School performance owes most to parents

The influence of a parent may be more important than the qualities of a school when it comes to how well a child performs in the classroom, new research has suggested. Published in the journal Research in Social Stratification and Mobility, the study found bonds such as trust that exist between mums and dads can play a big part in academic achievement.

Investigators from North Carolina (NC) State University, the University of California and Brigham Young University discovered opening lines of communication and being actively engaged in a young person's school life can enable parents to positively influence performance in the classroom.

Dr Toby Parcel, a Professor of Sociology at NC State, who co-authored the report, noted: "Parents need to be aware of how important they are and invest time in their children – checking homework, attending school events and letting kids know school is important."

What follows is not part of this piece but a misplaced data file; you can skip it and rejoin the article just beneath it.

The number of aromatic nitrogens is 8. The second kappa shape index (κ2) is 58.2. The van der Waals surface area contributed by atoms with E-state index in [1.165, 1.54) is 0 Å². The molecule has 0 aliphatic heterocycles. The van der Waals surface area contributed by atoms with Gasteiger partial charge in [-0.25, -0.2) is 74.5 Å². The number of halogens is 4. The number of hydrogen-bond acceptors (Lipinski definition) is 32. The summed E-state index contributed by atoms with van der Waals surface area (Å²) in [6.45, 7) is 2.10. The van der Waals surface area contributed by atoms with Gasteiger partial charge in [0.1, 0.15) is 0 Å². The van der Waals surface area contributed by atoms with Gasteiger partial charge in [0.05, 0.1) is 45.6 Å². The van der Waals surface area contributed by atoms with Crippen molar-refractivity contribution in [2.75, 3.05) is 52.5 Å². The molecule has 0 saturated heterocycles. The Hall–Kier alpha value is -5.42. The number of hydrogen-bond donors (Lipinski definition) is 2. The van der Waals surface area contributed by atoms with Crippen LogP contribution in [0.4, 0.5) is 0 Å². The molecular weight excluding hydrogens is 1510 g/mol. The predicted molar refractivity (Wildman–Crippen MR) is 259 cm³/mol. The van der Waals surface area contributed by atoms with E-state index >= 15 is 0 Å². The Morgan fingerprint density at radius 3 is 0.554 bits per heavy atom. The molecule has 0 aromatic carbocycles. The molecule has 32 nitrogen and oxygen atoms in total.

He pointed out that while both school and family involvement are vital in this field, the role of close relatives is stronger with regard to academic success.

Dr Alan Thomas, a Fellow of the British Psychological Society, comments:

"This research narrowly limits parental involvement to supporting school objectives. Parents have much more to offer than this in facilitating their children's intellectual growth. Based on my research with home educating families who adopt very informal approaches I would go much further.

"Often without realising it, parents assist their children to become culturally competent, including facilitating intellectual progress. Almost all children learn in this way before starting school; there is no reason why they should not continue to do so, certainly through the primary years, as I found in my research. The most important factor seems to be everyday spontaneous conversation with an adult, something quite rare in schools. 

So, while I agree with these research findings, they go nowhere far enough in recognising how important informal learning might be. As one home educating parent put it: " School seems unnatural. With a huge effort and cost and sometimes pain, you try to get something into children which would happen anyway."

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